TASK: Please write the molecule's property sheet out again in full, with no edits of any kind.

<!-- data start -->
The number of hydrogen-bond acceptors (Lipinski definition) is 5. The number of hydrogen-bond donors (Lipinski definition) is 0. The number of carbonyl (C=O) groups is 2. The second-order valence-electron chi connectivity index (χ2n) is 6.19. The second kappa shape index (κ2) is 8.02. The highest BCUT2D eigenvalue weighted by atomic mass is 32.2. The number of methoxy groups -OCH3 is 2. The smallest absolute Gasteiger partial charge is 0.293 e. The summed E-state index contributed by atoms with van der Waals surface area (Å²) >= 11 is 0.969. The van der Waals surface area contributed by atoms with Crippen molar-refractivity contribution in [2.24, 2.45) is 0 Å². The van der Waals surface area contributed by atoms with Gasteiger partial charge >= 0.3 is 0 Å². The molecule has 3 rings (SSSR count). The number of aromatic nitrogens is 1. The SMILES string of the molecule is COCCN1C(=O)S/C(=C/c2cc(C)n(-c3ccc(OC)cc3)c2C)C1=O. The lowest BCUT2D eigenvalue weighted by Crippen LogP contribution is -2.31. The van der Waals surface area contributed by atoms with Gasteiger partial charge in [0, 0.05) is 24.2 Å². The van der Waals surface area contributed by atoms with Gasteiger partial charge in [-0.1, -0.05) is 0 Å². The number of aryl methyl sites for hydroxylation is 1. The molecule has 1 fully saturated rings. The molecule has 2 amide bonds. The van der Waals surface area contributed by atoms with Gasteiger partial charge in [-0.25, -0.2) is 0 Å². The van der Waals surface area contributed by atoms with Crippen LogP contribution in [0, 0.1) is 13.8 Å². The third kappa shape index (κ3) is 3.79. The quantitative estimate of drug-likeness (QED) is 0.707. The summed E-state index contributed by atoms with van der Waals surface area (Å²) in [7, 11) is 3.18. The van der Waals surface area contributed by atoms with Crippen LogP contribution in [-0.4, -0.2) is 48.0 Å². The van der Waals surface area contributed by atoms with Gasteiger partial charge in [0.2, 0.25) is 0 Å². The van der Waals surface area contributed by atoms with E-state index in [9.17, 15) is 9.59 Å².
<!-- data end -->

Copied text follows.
The number of hydrogen-bond acceptors (Lipinski definition) is 5. The number of hydrogen-bond donors (Lipinski definition) is 0. The number of carbonyl (C=O) groups is 2. The second-order valence-electron chi connectivity index (χ2n) is 6.19. The second kappa shape index (κ2) is 8.02. The highest BCUT2D eigenvalue weighted by atomic mass is 32.2. The number of methoxy groups -OCH3 is 2. The smallest absolute Gasteiger partial charge is 0.293 e. The summed E-state index contributed by atoms with van der Waals surface area (Å²) >= 11 is 0.969. The van der Waals surface area contributed by atoms with Crippen molar-refractivity contribution in [2.24, 2.45) is 0 Å². The van der Waals surface area contributed by atoms with Gasteiger partial charge >= 0.3 is 0 Å². The molecule has 3 rings (SSSR count). The number of aromatic nitrogens is 1. The SMILES string of the molecule is COCCN1C(=O)S/C(=C/c2cc(C)n(-c3ccc(OC)cc3)c2C)C1=O. The lowest BCUT2D eigenvalue weighted by Crippen LogP contribution is -2.31. The van der Waals surface area contributed by atoms with Gasteiger partial charge in [0, 0.05) is 24.2 Å². The van der Waals surface area contributed by atoms with Gasteiger partial charge in [-0.1, -0.05) is 0 Å². The number of aryl methyl sites for hydroxylation is 1. The molecule has 1 fully saturated rings. The molecule has 2 amide bonds. The van der Waals surface area contributed by atoms with Gasteiger partial charge in [-0.25, -0.2) is 0 Å². The van der Waals surface area contributed by atoms with Crippen LogP contribution in [0, 0.1) is 13.8 Å². The third kappa shape index (κ3) is 3.79. The quantitative estimate of drug-likeness (QED) is 0.707. The summed E-state index contributed by atoms with van der Waals surface area (Å²) in [7, 11) is 3.18. The van der Waals surface area contributed by atoms with Crippen LogP contribution in [-0.4, -0.2) is 48.0 Å². The van der Waals surface area contributed by atoms with Gasteiger partial charge in [0.2, 0.25) is 0 Å². The van der Waals surface area contributed by atoms with E-state index in [9.17, 15) is 9.59 Å².